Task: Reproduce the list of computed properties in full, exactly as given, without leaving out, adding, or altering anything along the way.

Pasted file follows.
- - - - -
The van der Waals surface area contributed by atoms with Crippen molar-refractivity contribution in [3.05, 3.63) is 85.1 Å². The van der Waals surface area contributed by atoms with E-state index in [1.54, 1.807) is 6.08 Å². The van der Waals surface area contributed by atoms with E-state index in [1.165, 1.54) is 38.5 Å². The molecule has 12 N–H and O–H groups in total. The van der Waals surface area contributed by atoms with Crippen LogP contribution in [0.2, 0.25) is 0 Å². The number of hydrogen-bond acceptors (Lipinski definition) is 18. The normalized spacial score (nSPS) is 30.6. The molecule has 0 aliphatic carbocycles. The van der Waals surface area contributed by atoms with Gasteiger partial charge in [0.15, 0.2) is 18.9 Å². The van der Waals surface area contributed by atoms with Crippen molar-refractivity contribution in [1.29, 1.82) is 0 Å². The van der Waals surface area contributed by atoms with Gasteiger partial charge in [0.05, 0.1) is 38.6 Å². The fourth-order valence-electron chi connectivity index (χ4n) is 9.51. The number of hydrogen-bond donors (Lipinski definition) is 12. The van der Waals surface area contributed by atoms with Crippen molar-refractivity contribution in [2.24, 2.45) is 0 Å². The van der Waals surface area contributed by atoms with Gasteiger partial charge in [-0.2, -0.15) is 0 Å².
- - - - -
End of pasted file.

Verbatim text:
The van der Waals surface area contributed by atoms with Crippen molar-refractivity contribution in [3.05, 3.63) is 85.1 Å². The van der Waals surface area contributed by atoms with E-state index in [1.54, 1.807) is 6.08 Å². The van der Waals surface area contributed by atoms with E-state index in [1.165, 1.54) is 38.5 Å². The molecule has 12 N–H and O–H groups in total. The van der Waals surface area contributed by atoms with Crippen LogP contribution in [0.2, 0.25) is 0 Å². The number of hydrogen-bond acceptors (Lipinski definition) is 18. The normalized spacial score (nSPS) is 30.6. The molecule has 0 aliphatic carbocycles. The van der Waals surface area contributed by atoms with Gasteiger partial charge in [0.15, 0.2) is 18.9 Å². The van der Waals surface area contributed by atoms with Crippen molar-refractivity contribution in [1.29, 1.82) is 0 Å². The van der Waals surface area contributed by atoms with Gasteiger partial charge in [0.05, 0.1) is 38.6 Å². The fourth-order valence-electron chi connectivity index (χ4n) is 9.51. The number of hydrogen-bond donors (Lipinski definition) is 12. The van der Waals surface area contributed by atoms with Crippen molar-refractivity contribution in [2.24, 2.45) is 0 Å². The van der Waals surface area contributed by atoms with Gasteiger partial charge in [-0.2, -0.15) is 0 Å².